The character’s survivability has both boosted and haunted Coogan’s career, who’s often felt pigeonholed. That’s not so in the United States, where Partridge has never taken off beyond a strong, passionate cult following. Thus Coogan has been able to gain a following for other characters: Factory Records honcho Tony Wilson (“24 Hour Party People”), a Jackie Chan sidekick (“Around the World in 80 Days”), snooty journo Martin Sixsmith (“Philomena,” one of his now frequent dramas) and as a jerkish version of “himself” in “Coffee and Cigarettes,” “Tristram Shandy” and “The Trip” (and its forthcoming sequel, “The Trip to Italy”).
Instead of embracing Alan Partridge, America fell for Ricky Gervais’ David Brent, who is so close to Alan Partridge that “The Office” co-creator Stephen Merchant often had to shout to Gervais, “Too Partridge! You’ve gone too Partridge!” In his defense, Gervais’ Brent is far more giggly and vulnerable than Partridge. Brent is a need-monster who demands the love of an office; Partridge wants all of England, maybe the world. Brent is crushed by defeat; Partridge may have moments of depression, but he rebounds, hungry for the next comically minor gig, like hosting a local farm show. Of course, this means his falls are much more precipitous; between the two “I’m Alan Partridge” series, he even suffers a nervous breakdown and gains a mass of weight thanks to an addiction to Tolberones. But he always finds his way back to himself. Brent happens upon a bit of self-awareness by “The Office”’s end, whereas Partridge is a master as self-delusion, spinning every disgrace, even if that means outright ignoring it.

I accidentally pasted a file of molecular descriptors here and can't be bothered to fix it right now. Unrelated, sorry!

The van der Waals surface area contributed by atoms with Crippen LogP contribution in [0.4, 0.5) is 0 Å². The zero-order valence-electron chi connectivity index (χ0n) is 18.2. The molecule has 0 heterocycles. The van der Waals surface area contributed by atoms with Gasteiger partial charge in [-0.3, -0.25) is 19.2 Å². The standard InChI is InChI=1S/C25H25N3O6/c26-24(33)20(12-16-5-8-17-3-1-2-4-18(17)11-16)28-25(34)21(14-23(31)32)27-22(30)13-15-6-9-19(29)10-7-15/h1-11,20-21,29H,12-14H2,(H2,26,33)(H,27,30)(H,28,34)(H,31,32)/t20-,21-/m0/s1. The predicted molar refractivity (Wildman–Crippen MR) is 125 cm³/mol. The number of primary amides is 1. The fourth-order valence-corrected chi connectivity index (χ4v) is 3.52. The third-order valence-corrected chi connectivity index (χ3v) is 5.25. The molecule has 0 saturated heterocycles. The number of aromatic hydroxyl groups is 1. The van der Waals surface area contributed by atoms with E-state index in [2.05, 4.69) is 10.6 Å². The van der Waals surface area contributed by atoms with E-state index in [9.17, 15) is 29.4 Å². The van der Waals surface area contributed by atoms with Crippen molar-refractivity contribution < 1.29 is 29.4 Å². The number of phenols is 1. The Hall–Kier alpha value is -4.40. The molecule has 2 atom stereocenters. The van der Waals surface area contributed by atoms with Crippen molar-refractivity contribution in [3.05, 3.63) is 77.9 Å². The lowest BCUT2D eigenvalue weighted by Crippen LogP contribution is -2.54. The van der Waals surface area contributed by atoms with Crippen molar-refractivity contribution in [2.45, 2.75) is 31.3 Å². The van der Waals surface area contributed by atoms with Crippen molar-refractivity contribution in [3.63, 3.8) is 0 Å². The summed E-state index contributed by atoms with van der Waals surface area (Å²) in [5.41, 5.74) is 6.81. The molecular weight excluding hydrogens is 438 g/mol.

As he’s headed deeper into middle age — as seen on the web series "Mid Morning Matters" and read in the faux-memoir "I, Partridge: We Need to Talk About Alan" (though one should spring for the audiobook to hear Coogan-as-Alan's signature drawl) — the character has slightly softened. He’s still out for number one, but he’s less evil, less right wing and no longer noticeably homophobic. Gone are the days when he would be caught watching a hotel porno called “Bangkok Chickboys” — not, he would sternly point out, because he found them erotic, but because he found them “fascinating.” In the film “Alan Partridge” — awarded the subtitle “Alpha Papa” in England, where it beat out “Grown Ups 2” for the top box office spot on its opening weekend — he tries to use a radio station hostage situation for his own personal gain, but does wind up learning a minor lesson, if one he quickly forgets. If Alan Partridge ever remembered a lesson, he would no longer be funny.
There are many reasons why Partridge has endured, and why he may, with this movie, even find a new life in America. He’s not just a guy who obliviously blurts out inappropriate and unpopular beliefs, or makes an ass of himself for our amusement. Parts of all of us are in Alan Partridge. Coogan himself has called him a dumping site for his worst qualities. We all have at least moments, if not more, of acting out of venal self-interest. We all have those times when we prattle on endlessly about topics that interest no one but ourselves. We can all be boring or boorish, or try to play cool about our failures or blurt out terrible ideas, as Partridge’s famous pitch for a show called “Monkey Tennis.” We’re all Alan Partridge — hopefully to lesser extents than most.